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Low-Power Transmitter Guidance From Larry Wilkins

A reminder of what you can expect

Legal, unlicensed broadcasts under Part 15 are a buzz topic right now about radio engineers.

Here’s what Larry Wilkins, director of engineering services for the Alabama Broadcasters Association, writes in his e-newsletter this week:

Broadcast engineers have been approached lately by churches and other organizations about setting up a low-power transmitter for use during COVID-19. The question of legal operation is covered in FCC Part 15.

The quick answer allowed coverage area is approximately 200 feet for an FM transmitter. The full answer is much more complicated than that: 250 µV/meter @ 3 meters (also measured as 48 dBuV/m). The same is true on the AM broadcast band, where devices are limited to an effective service range of approximately 200 feet (61 meters).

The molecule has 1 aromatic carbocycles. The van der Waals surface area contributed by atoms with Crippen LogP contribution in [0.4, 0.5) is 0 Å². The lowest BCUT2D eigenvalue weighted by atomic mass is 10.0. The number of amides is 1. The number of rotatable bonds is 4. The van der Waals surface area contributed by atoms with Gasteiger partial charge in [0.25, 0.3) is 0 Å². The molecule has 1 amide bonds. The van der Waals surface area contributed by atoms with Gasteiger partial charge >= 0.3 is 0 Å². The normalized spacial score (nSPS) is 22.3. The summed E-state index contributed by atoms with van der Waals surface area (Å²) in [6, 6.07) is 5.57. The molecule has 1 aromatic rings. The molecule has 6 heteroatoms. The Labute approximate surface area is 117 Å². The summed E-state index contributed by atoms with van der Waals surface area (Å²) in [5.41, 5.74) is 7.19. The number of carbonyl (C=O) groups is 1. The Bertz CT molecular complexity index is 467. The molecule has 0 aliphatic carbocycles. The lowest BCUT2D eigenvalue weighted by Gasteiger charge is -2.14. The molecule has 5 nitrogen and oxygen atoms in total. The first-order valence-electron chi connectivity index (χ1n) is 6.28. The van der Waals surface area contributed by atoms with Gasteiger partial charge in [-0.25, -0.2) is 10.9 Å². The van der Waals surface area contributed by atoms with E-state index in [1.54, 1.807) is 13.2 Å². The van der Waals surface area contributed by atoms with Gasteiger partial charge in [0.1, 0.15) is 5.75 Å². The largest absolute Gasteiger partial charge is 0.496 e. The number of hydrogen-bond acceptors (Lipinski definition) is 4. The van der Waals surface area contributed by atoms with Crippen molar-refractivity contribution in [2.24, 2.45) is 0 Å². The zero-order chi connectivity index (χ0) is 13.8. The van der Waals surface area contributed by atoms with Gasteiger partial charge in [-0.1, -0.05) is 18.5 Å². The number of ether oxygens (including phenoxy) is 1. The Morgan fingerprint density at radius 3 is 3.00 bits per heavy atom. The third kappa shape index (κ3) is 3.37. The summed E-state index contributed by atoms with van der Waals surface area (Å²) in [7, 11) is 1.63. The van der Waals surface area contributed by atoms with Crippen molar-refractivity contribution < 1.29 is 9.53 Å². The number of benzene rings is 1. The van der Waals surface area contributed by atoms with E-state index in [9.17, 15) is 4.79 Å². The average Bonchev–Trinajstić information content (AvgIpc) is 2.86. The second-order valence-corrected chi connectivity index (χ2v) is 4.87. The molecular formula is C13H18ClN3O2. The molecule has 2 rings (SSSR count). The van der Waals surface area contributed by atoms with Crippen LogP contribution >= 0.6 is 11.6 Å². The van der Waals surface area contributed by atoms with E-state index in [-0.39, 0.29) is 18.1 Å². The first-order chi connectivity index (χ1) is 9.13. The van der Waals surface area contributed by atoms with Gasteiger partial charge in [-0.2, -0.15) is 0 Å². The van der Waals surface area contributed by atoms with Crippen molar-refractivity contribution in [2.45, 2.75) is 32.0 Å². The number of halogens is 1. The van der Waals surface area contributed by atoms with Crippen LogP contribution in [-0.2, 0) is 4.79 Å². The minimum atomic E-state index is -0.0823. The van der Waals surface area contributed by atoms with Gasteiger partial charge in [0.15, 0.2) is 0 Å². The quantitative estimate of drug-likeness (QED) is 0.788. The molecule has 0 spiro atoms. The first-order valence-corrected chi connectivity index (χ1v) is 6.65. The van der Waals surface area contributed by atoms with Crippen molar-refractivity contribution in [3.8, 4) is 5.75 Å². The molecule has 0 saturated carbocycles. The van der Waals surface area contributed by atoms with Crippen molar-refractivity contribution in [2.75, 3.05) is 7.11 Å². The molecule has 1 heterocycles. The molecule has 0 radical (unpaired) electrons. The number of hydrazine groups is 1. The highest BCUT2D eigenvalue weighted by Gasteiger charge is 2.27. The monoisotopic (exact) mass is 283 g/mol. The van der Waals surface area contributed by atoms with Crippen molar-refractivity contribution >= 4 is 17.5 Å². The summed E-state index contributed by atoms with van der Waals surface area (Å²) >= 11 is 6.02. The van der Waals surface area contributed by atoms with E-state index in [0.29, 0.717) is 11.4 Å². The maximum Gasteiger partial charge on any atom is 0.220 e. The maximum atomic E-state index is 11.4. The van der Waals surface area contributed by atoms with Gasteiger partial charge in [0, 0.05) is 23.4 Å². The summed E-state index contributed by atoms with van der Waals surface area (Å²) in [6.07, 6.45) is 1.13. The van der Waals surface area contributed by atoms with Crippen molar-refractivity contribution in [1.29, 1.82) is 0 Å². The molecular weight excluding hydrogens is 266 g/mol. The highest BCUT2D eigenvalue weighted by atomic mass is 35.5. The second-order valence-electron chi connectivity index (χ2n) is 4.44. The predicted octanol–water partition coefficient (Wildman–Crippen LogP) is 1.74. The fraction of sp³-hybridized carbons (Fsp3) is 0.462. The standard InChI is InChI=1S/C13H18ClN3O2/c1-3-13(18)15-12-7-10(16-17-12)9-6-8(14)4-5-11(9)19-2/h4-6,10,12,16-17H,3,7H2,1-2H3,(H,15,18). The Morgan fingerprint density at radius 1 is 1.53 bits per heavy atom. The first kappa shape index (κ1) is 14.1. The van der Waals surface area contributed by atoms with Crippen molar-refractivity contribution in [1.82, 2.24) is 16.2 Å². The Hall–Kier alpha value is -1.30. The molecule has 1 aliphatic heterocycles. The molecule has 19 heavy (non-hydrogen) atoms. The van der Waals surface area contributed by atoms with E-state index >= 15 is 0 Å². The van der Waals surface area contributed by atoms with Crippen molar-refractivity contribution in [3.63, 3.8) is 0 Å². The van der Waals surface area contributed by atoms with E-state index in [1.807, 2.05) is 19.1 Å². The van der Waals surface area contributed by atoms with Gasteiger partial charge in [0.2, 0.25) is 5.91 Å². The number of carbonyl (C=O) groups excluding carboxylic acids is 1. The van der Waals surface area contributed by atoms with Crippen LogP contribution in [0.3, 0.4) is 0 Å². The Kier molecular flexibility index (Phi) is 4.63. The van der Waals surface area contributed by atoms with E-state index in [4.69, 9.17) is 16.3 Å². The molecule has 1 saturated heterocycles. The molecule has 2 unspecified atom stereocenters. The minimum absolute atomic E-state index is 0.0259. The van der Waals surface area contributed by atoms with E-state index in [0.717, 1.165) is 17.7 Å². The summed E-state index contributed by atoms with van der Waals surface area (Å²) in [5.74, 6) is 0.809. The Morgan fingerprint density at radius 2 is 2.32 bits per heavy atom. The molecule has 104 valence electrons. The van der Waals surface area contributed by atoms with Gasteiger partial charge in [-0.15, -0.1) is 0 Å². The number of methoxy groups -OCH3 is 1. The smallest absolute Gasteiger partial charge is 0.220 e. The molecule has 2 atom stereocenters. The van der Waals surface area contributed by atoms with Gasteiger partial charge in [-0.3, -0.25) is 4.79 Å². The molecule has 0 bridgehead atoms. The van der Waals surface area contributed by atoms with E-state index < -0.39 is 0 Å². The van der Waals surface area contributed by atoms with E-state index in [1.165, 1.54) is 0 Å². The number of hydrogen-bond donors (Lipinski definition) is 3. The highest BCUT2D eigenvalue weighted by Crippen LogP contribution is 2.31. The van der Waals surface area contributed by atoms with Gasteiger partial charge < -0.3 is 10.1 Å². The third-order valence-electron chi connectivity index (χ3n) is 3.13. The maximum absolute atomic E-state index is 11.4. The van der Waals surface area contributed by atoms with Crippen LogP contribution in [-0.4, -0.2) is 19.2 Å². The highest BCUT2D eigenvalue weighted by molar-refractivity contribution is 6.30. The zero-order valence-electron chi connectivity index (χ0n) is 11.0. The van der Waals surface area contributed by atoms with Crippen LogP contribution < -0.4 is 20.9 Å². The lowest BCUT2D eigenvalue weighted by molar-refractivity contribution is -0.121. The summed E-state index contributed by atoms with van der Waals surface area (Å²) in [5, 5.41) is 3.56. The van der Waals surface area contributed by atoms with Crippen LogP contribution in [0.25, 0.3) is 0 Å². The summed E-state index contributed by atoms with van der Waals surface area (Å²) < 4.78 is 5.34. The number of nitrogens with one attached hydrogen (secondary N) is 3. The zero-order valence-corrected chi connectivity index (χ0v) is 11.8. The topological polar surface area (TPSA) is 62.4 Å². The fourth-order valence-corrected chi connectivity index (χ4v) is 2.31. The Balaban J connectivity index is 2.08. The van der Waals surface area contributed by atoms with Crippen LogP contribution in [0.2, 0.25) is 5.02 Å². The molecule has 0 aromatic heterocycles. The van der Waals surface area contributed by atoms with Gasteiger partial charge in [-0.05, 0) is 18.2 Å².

[Read: Part 15 Broadcasting Is Not Without Problems]

Although an operator does not have to obtain a license to use a Part 15 transmitter, the transmitter itself is required to have an FCC authorization before it can be legally marketed in the United States.

Be careful with the type of antenna used with the unit. The standards in Part 15 are not based solely on output power but also take into account the antenna characteristics. Thus, a low-power transmitter that complies with the technical standards in Part 15 with a particular antenna attached can exceed the Part 15 standards if a different antenna is attached.

Wilkins added to make sure you are on a vacant frequency in your area and verify the audio level feeding the transmitter is correct (not too high or too low).

Below are recent related articles from Radio World:

Look for FCC Certification When Choosing a Part 15 Transmitter

Low-Power Radio in the Parking Lot: What You Need to Know

Check Out These Unexpected Uses for Low-Power Radio